The Financial Markets Authority (FMA) – Te Mana Tātai Hokohoko – has published three documents to support Climate Reporting Entities (CREs) in meeting their obligations under the new Climate Related Disclosure (CRD) reporting requirements.

The purpose of climate standards, as set out in the Financial Reporting Act*, are to provide for, or promote, climate-related disclosures, to:

  • encourage entities to routinely consider the short, medium, and long-term risks and opportunities that climate change presents for the activities of the entity or the entity’s group

· enable entities to show how they are considering those risks and opportunities

· enable investors and other stakeholders to assess the merits of how entities are considering those risks and opportunities.

By providing investors and other stakeholders with publicly available climate-related disclosures that can be relied on, the market will be able to make more informed decisions around where to allocate capital and contribute to the overall aim of the Aotearoa New Zealand Climate standards framework – ‘supporting the allocation of capital towards activities that are consistent with a transition to a low-emissions, climate-resilient future’.

The full set of documents the FMA has released are:

The proposed guidance for keeping proper climate-related disclosure records, published for consultation today, will provide practical examples and guidance, for CREs to meet their record keeping requirements under the regime. The regime will require CREs to produce annual climate statements that identify and report on the impact of climate change on their organisations and disclose greenhouse gas emissions. The record keeping guidance for CREs explains how the FMA will apply the law and describes the principles underlying the FMA’s approach.

The proposed guidance is organised along the “four pillars” underpinning the requirements each business must report itself against:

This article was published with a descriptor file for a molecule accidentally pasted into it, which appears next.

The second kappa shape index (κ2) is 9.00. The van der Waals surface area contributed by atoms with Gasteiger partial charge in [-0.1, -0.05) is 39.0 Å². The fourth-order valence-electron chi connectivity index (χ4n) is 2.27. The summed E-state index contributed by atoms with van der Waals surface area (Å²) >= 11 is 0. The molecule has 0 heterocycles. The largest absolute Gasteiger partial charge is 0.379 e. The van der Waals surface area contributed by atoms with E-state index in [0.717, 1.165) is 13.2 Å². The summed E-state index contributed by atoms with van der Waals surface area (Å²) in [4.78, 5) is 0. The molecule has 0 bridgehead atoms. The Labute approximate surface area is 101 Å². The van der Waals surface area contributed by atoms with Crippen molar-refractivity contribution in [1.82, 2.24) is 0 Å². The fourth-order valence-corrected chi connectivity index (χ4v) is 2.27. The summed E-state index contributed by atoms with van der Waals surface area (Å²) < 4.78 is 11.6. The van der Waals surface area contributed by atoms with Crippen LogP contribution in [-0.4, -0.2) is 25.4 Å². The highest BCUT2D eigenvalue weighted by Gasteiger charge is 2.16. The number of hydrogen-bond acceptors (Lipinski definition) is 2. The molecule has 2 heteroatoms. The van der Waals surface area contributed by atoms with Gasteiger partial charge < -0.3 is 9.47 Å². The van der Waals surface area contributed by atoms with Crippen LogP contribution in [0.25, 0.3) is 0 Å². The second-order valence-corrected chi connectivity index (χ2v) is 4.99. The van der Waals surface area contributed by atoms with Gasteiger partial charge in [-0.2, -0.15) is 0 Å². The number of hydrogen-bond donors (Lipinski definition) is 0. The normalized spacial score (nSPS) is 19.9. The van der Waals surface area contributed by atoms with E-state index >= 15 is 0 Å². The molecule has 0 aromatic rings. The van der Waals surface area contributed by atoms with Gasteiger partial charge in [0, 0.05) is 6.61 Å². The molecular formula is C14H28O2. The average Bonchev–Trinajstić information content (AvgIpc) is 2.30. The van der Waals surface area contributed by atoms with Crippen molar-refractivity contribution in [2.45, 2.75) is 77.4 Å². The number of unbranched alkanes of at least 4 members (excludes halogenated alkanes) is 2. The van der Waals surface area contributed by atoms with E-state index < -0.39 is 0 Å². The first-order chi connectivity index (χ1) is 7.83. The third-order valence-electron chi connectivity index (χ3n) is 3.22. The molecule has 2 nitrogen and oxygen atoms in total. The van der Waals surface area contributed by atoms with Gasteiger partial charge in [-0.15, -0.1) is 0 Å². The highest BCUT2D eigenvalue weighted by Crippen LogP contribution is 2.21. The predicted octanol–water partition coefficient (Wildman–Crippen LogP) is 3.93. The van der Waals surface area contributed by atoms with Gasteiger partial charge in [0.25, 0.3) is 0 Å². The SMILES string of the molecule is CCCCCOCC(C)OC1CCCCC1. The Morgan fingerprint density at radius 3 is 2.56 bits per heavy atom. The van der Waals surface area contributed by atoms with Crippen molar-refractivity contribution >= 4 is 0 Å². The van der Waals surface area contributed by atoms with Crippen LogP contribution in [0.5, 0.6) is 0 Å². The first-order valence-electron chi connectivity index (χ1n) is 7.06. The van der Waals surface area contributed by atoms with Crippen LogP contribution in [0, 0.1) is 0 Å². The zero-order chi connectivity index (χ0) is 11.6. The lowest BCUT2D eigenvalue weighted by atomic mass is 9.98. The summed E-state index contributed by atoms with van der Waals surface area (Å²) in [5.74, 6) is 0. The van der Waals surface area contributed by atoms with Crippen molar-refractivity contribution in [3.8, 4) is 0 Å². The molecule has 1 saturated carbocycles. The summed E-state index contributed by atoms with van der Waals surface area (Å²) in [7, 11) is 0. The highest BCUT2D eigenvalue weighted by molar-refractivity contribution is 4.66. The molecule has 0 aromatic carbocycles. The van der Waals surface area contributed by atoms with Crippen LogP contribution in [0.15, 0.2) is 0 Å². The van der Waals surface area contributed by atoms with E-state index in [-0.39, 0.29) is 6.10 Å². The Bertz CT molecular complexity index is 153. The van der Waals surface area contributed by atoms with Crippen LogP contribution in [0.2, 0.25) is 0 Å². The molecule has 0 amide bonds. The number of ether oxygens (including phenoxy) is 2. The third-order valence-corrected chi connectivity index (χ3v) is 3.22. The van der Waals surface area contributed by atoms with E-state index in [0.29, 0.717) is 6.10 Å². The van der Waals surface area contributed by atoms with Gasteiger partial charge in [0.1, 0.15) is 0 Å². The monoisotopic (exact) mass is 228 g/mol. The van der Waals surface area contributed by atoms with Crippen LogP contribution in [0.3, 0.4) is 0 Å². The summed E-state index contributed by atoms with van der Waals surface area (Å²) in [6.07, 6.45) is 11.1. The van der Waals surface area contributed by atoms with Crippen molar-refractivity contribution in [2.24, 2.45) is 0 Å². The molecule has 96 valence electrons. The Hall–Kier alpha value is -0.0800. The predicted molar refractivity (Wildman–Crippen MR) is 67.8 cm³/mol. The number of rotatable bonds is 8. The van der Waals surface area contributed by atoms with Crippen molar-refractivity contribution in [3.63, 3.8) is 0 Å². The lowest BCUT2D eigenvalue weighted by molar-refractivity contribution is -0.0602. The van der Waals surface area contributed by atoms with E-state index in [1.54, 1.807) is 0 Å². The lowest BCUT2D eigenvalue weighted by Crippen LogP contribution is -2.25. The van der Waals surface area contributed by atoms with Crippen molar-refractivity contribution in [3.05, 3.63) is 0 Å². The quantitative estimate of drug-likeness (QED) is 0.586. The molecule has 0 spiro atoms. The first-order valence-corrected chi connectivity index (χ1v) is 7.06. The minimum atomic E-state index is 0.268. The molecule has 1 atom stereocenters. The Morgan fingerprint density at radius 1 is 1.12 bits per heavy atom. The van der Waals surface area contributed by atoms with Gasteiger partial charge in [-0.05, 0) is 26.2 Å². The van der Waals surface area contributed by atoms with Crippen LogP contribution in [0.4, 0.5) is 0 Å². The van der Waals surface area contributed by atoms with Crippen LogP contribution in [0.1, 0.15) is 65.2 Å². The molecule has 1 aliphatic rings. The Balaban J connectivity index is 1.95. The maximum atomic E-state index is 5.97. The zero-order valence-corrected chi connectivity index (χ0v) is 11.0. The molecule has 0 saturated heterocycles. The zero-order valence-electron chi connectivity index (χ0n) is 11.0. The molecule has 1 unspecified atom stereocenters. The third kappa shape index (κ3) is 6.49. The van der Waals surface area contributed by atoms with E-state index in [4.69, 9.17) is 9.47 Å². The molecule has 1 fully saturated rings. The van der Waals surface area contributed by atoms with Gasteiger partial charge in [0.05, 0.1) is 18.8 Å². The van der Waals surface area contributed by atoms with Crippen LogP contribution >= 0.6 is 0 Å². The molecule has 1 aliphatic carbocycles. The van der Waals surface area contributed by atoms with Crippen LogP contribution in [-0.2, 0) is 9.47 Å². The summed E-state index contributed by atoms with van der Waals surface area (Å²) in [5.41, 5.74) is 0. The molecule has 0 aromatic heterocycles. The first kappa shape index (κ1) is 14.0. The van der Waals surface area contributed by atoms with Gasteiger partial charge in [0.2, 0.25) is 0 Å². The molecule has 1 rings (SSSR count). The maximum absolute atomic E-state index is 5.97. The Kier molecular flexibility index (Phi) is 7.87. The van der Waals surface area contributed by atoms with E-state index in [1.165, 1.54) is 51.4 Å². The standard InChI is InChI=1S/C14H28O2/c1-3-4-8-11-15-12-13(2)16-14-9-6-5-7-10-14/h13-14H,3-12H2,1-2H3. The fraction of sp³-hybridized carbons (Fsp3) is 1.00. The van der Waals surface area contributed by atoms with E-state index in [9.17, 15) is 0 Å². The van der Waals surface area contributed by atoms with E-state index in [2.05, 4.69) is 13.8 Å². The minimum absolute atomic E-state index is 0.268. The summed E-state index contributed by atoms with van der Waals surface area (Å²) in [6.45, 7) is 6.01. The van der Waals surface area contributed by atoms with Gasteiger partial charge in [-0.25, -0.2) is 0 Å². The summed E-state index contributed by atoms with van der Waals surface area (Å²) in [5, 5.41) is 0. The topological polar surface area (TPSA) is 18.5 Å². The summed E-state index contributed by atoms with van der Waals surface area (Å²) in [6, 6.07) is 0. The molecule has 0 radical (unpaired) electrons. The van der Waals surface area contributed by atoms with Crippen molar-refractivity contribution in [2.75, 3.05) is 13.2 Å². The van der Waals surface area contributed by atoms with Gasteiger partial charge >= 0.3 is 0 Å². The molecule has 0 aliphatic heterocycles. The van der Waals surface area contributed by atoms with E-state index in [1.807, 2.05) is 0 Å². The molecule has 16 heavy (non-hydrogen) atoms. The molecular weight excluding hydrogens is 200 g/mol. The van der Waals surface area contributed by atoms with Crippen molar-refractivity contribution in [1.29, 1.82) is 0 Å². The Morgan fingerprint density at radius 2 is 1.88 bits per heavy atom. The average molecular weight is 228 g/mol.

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· The role their governance body and senior management play in assessing, managing and overseeing climate risks and opportunities

· How they identify, assess and manage climate-related risks as part of the risk management pillar

· The strategy pillar requires businesses to consider and disclose how climate change is currently impacting them and how it might do so in the future

· Finally, the metrics and targets pillar describes how a business measures and manages its climate-related risks and opportunities, including greenhouse gas emissions.

Jenika Phipps, FMA Manager, Climate Related Disclosure, said: “For climate statements to be relied upon to achieve the purpose of the climate-related disclosures regime they must be supported by proper records. Records support the accuracy and legitimacy of climate statements, including substantiating how the CRD framework has been applied.

“Proper records help Climate Related Entities and their directors demonstrate compliance with their legislative duties and obligations. We also accept that this reporting regime is new, and the market’s ability to manage data sources and systems for collecting and reporting on climate-related information will improve over time.”

The monitoring approach and plan outlines the FMA’s oversight approach for the first three years of the regime. The first year will focus on setting initial compliance expectations, the second year will aim to support development of best practice and the third year will aim to be a steady state of guidance, monitoring and enforcement.

The third-party information sheet provides guidance to CREs that are considering engaging a third-party provider to deliver services in relation to its Climate Statement.

The proposed guidance for keeping proper climate-related disclosure records is open for consultation until 4 August.

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